A newly discovered asteroid about the size of a house will zip safely by Earth on Wednesday (April 15), passing just inside the orbit of the moon.
The asteroid 2020 GH2 will pass Earth at a range of about 223,000 miles (359,000 kilometers). The average distance from the Earth to the moon is about 239,000 miles (385,000 km). ADVERTISING
According to NASA’s Asteroid Watch program, asteroid 2020 GH2 is about between 43 and 70 feet (13-70 meters) wide, or about the size of a detached house. It was first discovered on Saturday (April 11) and is being tracked by astronomers at several observatories, including the Catalina Sky Survey at Mount Lemmon in Arizona, according to the Minor Planet Center at the Smithsonian Astrophysical Observatory in Cambridge, Massachusetts.
Asteroid 2020 GH2 poses no impact risk to Earth during its flyby. While flying inside the moon’s orbit sounds like a close shave by an asteroid, there’s actually a lot of room.
In a March 31 video shared on Twitter by NASA’s Asteroid Watch group, Kelly Fast of the agency’s Planetary Defense Office demonstrated just how much space is out there. She used a tennis ball as the moon and a basketball as the Earth, placing them 25 feet (7 meters) apart in a hallway — the scale distance between the Earth and moon. At that scale, a huge asteroid like the one that doomed the dinosaurs would be the size of a grain of salt, Fast said.
“Space is pretty big,” Fast said in the video, which is part of the NASA At Home project. “A close-approach asteroid is really starting to get close, maybe, when it gets within the distance of the weather satellites.” Geostationary weather satellites orbit the Earth at a distance of about 22,000 miles (35,000 km). Click here for more Space.com videos…Asteroid flybys demonstrated with a basketball, tennis ball, salt grain…and a bunnyhttps://imasdk.googleapis.com/js/core/bridge3.381.0_en.html#goog_2014430381Volume 0% PLAY SOUND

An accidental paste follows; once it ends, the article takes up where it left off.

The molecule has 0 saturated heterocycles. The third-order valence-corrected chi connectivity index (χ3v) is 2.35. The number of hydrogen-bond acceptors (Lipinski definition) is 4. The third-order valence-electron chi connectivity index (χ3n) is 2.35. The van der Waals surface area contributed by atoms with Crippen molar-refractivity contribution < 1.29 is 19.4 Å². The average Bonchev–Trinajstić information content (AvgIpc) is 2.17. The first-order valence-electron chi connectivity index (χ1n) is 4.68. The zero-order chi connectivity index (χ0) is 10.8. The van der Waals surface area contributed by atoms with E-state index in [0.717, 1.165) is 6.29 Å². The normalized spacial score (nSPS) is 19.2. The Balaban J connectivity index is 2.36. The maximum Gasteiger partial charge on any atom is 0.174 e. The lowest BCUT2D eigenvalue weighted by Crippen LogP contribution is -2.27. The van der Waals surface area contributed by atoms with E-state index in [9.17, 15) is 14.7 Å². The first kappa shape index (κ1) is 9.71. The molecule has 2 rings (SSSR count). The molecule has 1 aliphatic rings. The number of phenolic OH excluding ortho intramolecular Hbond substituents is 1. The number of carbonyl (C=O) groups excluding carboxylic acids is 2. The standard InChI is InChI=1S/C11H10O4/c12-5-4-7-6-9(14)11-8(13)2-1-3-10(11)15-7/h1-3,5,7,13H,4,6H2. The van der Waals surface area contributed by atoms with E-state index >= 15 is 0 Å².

That’s not to say that near-Earth asteroids don’t represent a potential threat to Earth. NASA’s Asteroid Watch scientists and other scientists around the world regularly observe the skies for new and known asteroids that might pose a danger to Earth.
Any asteroid about 500 feet (140 m) or larger with an orbit that brings it within 4.7 million miles (7.5 million km) of Earth is classified as a potentially hazardous asteroid, NASA officials have said. As of 2019, scientists have discovered about 19,000 near-Earth asteroids, with about 30 newfound asteroids added each week.
And if you thought the house-sized asteroid 2020 GH2 sounds big, NASA is gearing up for an even larger asteroid to fly by on April 29. On that day, the potentially hazardous asteroid 1998 OR2 will fly by Earth at a safe distance of 3.9 million miles (6.2 million km).